Docs Undertreating High Blood Pressure
Feb. 25, 2002 -- Studies continue to show that people with high blood pressure aren't getting their numbers down like they should -- leaving themselves at increased risk of heart attack, stroke, and kidney failure. But a new study shows that one big part of the problem may be that doctors are choosing to ignore high blood pressure until it reaches a more dangerous level.
Studies have shown that most people with high blood pressure aren't getting adequate treatment, according to the researchers. It's well known that walking around with a blood pressure 140/90 or over can be deadly. So why are so few people getting their blood pressure down to where it needs to be?
UCLA researchers did a study to answer just that question. They identified 231 people with out-of-control high blood pressure. Each person saw their doctor, and the researchers then asked each doctor questions about treating blood pressure.
What they found is very disturbing. Their results appear in the Feb. 25 issue of the Archives of Internal Medicine.
Despite the persistently high blood pressure, the doctors opted to change or start medication to lower blood pressure only 38% of the time.
The most common reason for not trying to get the blood pressure lower was that the doctors were satisfied with the current blood pressure -- in spite of many studies showing that long-term high blood pressure can do much harm.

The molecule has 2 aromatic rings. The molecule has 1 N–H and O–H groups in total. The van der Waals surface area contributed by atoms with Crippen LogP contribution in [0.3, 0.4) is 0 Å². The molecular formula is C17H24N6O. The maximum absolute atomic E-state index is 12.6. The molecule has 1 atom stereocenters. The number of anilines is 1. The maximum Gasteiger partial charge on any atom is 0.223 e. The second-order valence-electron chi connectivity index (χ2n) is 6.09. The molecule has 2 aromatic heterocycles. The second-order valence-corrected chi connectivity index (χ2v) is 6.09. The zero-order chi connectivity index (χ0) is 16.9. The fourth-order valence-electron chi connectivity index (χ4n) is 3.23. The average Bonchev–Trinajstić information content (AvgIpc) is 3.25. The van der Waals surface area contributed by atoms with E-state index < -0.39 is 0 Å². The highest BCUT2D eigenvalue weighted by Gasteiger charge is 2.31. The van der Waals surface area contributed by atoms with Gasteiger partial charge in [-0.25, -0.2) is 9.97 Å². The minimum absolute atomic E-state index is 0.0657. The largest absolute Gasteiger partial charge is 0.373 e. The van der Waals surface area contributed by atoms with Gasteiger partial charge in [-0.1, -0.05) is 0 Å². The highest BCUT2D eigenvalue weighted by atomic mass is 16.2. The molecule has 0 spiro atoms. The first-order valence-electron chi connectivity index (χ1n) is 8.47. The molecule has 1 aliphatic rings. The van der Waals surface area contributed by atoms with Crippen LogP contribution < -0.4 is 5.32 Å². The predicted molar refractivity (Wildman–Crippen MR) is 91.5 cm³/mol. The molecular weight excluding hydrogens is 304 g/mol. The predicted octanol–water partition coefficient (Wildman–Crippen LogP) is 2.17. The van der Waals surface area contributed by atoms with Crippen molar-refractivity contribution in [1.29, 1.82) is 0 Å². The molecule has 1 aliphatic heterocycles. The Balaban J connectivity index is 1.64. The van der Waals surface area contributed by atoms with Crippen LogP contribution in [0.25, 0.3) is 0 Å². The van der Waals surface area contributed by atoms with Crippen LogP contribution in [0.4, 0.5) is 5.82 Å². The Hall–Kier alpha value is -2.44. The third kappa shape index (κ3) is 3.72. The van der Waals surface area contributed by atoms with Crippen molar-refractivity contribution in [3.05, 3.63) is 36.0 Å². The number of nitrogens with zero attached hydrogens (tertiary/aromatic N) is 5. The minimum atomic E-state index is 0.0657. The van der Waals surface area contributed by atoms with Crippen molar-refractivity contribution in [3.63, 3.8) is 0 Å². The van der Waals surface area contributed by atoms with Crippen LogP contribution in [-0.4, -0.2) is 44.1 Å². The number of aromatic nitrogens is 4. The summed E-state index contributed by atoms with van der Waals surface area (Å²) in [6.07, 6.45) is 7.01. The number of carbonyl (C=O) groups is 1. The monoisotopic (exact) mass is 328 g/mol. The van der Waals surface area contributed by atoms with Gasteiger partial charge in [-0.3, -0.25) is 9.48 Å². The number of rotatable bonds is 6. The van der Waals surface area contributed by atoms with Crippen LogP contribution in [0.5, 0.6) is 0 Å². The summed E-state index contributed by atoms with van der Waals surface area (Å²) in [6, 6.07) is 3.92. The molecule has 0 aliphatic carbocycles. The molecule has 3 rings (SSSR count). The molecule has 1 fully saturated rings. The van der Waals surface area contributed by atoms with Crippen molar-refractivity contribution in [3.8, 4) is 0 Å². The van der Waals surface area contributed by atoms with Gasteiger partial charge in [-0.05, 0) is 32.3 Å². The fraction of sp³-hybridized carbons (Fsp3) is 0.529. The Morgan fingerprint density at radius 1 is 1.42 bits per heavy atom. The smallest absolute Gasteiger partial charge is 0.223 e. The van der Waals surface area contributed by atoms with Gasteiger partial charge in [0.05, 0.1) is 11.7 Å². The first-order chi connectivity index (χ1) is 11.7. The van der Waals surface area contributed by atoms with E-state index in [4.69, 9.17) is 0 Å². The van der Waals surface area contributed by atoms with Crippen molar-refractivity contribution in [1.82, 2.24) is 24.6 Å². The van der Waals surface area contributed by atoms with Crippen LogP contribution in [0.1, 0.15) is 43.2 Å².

At over 90% of the doctor's visits, the systolic blood pressure -- the top number -- was 140 or higher. This is above the cut-off point set by an expert committee on high blood pressure.
In fact, the systolic blood pressure was over 150 at 35% of the visits. On average, a systolic blood pressure of 150 was considered by the doctors to be the lowest point at which they felt a change was needed.
The researchers say that this has an important impact on our country's health given the known association between high systolic blood pressure and heart disease and stroke.
People often ask "Which blood pressure number is more important, the top or bottom?" The answer is that they are both equally important. We used to think that the top number was more important. Then the bottom number was thought to be key. But research now shows that it's important to get both numbers down -- the systolic "top" number to less than 140, and the diastolic "bottom" number less than 90.